Words by Adam Smith / Pics by Ed King
Shocked Erdington residents are furious about plans to turn a local beauty spot into a housing estate.
Short Heath Playing Fields have been at the heart of Perry Common for more than a century, but Birmingham City Council wants the green space for housing through a private property developer – despite families regularly using the parkland.
So far over 800 residents have signed a petition demanding to save Short Heath Playing Fields, with many claiming they were left in the dark about the multi-million pound housing development.
The council are remaining tight lipped about the timetable for the ‘disposal’ of the 26, 912 square metre site, which has proved even more popular during COVID-19 lockdown despite the council claiming ‘the fields are not being used’.
The removal of Short Heath Playing Fields during a time of worrying childhood obesity is even more controversial – the beloved green space is just over a mile from Burford Playing Fields in Kingstanding, which is also about disappear to make way for houses.
Court Farm Road resident Stephen Hughes was so upset about the prospect of losing the playing fields he set up an online petition which clocked up nearly 800 signatures within weeks.
He said: “I live opposite these playing fields, I can see them from my window. But I was not included in the so-called consultation about selling them off for housing.
“I played on these fields as a child, my children played on these fields, and now I am getting the joy of taking my two-year-old granddaughter over there… but now they could be gone forever in a few months.”
The 52-year-old automotive engineer said: “This is one of the few green spaces left in Erdington, the wildlife is amazing to see, and you always see people walking their dogs or enjoying a stroll. For the council to say no-one uses it is unbelievable.
“A lot of people have messaged me saying they live in a flat and do not have a garden, they are really upset about losing their only bit of green space. Throughout the lockdown more and more people began using the park to exercise.”
He added: “We have got 800 signatures from people who live around here who did not know anything about these plans. The council put up two pieces of A4 paper up informing people about the plans to sell the land, that is why so few people know about it.”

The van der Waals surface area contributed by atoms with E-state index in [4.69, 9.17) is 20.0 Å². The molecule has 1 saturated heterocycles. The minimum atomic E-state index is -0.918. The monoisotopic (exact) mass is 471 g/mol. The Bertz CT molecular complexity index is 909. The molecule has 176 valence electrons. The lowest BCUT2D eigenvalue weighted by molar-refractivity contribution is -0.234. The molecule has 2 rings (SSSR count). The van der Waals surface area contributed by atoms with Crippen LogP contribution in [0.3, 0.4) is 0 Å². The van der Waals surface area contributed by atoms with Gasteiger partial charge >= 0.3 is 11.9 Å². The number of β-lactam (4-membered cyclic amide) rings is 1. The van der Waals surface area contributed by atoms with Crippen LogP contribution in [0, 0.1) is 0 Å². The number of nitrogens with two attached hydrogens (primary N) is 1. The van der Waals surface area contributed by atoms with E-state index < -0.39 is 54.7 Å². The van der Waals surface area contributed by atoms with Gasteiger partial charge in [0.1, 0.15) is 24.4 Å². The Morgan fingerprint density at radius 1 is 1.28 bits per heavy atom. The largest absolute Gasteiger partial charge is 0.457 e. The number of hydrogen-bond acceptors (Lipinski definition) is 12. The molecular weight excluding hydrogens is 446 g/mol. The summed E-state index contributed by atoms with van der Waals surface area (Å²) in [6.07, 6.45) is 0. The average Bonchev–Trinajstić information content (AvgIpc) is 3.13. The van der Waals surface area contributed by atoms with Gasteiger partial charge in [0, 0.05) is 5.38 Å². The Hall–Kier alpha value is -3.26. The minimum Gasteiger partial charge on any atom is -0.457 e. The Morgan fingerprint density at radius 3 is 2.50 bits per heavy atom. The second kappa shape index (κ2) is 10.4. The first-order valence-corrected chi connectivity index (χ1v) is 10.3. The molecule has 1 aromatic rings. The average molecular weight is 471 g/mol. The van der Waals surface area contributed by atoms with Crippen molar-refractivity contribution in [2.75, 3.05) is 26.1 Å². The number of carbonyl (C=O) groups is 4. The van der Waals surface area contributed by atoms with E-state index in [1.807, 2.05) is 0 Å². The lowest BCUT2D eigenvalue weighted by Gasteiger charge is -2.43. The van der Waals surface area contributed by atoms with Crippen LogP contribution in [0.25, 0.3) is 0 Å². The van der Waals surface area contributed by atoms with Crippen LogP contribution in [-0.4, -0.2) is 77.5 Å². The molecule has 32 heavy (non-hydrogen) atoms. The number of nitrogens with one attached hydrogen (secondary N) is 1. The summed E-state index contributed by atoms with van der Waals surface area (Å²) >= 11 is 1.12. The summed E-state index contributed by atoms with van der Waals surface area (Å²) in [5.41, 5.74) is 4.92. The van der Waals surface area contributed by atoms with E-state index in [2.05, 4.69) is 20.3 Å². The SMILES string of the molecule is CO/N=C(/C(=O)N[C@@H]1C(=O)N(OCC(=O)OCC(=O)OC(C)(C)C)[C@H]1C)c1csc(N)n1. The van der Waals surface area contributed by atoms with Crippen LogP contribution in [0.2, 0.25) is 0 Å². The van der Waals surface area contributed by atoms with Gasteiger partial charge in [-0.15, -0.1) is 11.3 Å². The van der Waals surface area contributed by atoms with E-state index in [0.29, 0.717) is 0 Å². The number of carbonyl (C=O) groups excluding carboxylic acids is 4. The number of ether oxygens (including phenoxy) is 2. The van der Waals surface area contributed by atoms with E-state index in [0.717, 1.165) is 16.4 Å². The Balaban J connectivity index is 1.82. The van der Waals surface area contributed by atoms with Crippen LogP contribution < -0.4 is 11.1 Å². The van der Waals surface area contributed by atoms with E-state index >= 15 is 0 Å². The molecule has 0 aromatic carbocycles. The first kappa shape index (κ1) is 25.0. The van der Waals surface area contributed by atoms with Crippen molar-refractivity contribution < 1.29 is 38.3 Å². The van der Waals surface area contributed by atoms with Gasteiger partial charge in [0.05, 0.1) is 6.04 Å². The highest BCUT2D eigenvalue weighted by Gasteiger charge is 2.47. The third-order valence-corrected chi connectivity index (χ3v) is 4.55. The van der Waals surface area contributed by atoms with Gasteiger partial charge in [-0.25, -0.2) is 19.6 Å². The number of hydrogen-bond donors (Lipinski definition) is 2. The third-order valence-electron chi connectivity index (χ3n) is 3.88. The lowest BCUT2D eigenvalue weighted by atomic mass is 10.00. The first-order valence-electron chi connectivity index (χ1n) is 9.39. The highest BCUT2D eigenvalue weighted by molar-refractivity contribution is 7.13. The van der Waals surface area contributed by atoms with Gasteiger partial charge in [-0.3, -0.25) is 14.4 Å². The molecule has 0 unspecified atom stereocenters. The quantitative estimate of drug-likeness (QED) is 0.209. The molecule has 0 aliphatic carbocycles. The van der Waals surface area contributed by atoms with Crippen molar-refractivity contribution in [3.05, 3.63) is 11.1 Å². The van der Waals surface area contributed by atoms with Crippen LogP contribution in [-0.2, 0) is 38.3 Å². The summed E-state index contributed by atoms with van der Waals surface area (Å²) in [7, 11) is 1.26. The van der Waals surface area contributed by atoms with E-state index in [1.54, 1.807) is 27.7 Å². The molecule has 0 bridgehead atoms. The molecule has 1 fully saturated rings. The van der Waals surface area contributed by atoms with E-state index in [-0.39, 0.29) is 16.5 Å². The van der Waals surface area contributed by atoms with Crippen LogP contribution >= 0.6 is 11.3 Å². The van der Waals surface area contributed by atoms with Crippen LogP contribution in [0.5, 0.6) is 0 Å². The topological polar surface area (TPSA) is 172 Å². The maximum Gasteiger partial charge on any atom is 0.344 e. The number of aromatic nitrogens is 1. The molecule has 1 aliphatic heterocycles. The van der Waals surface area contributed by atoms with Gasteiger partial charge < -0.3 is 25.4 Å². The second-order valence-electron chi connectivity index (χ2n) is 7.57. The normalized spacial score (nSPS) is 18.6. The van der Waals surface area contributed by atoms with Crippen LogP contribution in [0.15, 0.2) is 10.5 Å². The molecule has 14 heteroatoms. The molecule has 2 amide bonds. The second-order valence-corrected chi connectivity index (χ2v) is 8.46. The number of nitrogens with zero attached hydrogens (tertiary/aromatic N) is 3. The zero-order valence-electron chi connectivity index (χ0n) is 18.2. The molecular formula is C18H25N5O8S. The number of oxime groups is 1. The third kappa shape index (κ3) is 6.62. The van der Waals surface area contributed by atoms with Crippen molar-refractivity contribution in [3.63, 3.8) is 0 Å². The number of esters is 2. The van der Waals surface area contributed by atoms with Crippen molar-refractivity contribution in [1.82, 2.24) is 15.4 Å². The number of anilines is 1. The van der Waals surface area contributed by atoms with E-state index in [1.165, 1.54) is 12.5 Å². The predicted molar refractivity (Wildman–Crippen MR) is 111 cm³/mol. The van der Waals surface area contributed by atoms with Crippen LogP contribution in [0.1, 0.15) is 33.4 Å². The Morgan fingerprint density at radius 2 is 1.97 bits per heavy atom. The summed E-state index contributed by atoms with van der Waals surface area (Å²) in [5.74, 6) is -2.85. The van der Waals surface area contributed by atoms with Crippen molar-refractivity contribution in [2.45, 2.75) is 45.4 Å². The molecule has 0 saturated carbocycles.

A Short Heath Road resident, Estelle Murphy, whose house backs onto the playing fields, attended the consultation meeting at St Barnabas Church last August and branded the entire exercise as a “joke”.
She said: “The consultation was an absolute joke, this fella from the council stood and told us he was going to build on the playing fields no matter what. There are supposed to be 84 houses going up, we were told it was a done deal, how is that a consultation?”
The NHS worker added: “The wildlife is something special, I sit and watch the bats fly around at night and we have a world shortage of honey bees – but we have more honey bees in the playing fields than we ever have, and they want to build over it.
“The bit of land at the back which they are saying will remain a green space is a floodplain and gets soggy immediately. I fear it is a done deal.”
The consultation was held between July and September last year – with Birmingham City Council promising to spend the proceeds of the land sale on sporting facilities across the city.
But as the Short Heath Playing Fields were originally allocated for use by two local schools, Stockland Green School and Court Farm Primary, the Department of Education will have to approve the sale.
The Secretary of State for Education will ‘take into consideration residents’ comments before making the decision – however, residents who did not know about the consultation want their opposition noted.
Birmingham City Council’s proposal said: “The playing fields have not been used by a school or any community group for 10 years.
“Should approval be given, Birmingham City Council is proposing to use the land to address the current housing shortage.
“This will be subject to planning permission and all other relevant approvals. Any proceeds from the disposal of these playing fields will be used to provide alternative sporting facilities in the city.”
Birmingham City Council would not comment further on the matter.
To sign the petition to ‘Save Short Heath Playing Fields’, visit: www.change.org/save-short-heath-playing-fields